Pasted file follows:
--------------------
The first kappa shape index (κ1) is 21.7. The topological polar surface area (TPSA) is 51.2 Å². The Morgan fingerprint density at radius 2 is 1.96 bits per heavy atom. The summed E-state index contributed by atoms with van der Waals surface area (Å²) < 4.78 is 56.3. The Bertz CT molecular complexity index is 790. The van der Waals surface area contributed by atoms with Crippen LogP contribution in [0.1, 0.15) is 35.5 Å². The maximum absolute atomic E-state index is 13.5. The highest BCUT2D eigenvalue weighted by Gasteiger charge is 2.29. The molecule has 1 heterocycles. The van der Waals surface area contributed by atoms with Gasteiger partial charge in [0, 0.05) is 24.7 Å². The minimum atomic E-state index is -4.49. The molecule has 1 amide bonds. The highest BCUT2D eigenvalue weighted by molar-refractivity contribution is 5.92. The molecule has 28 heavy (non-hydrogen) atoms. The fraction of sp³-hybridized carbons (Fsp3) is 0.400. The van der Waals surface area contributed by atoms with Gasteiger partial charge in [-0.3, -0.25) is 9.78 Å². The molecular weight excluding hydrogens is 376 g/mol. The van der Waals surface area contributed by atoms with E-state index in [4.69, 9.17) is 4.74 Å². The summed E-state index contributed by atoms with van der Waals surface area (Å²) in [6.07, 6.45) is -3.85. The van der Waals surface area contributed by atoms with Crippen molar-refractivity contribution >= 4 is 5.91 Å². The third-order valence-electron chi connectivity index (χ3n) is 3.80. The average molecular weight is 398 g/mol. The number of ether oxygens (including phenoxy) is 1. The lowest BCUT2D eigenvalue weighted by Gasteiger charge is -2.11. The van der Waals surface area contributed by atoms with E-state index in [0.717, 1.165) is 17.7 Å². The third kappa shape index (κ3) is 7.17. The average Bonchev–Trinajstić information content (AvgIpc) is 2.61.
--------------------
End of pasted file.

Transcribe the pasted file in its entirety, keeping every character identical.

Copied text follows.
The first kappa shape index (κ1) is 21.7. The topological polar surface area (TPSA) is 51.2 Å². The Morgan fingerprint density at radius 2 is 1.96 bits per heavy atom. The summed E-state index contributed by atoms with van der Waals surface area (Å²) < 4.78 is 56.3. The Bertz CT molecular complexity index is 790. The van der Waals surface area contributed by atoms with Crippen LogP contribution in [0.1, 0.15) is 35.5 Å². The maximum absolute atomic E-state index is 13.5. The highest BCUT2D eigenvalue weighted by Gasteiger charge is 2.29. The molecule has 1 heterocycles. The van der Waals surface area contributed by atoms with Gasteiger partial charge in [0, 0.05) is 24.7 Å². The minimum atomic E-state index is -4.49. The molecule has 1 amide bonds. The highest BCUT2D eigenvalue weighted by molar-refractivity contribution is 5.92. The molecule has 28 heavy (non-hydrogen) atoms. The fraction of sp³-hybridized carbons (Fsp3) is 0.400. The van der Waals surface area contributed by atoms with Gasteiger partial charge in [-0.3, -0.25) is 9.78 Å². The molecular weight excluding hydrogens is 376 g/mol. The van der Waals surface area contributed by atoms with E-state index in [4.69, 9.17) is 4.74 Å². The summed E-state index contributed by atoms with van der Waals surface area (Å²) in [6.07, 6.45) is -3.85. The van der Waals surface area contributed by atoms with Crippen molar-refractivity contribution >= 4 is 5.91 Å². The third-order valence-electron chi connectivity index (χ3n) is 3.80. The average molecular weight is 398 g/mol. The number of ether oxygens (including phenoxy) is 1. The lowest BCUT2D eigenvalue weighted by Gasteiger charge is -2.11. The van der Waals surface area contributed by atoms with E-state index in [0.717, 1.165) is 17.7 Å². The third kappa shape index (κ3) is 7.17. The average Bonchev–Trinajstić information content (AvgIpc) is 2.61.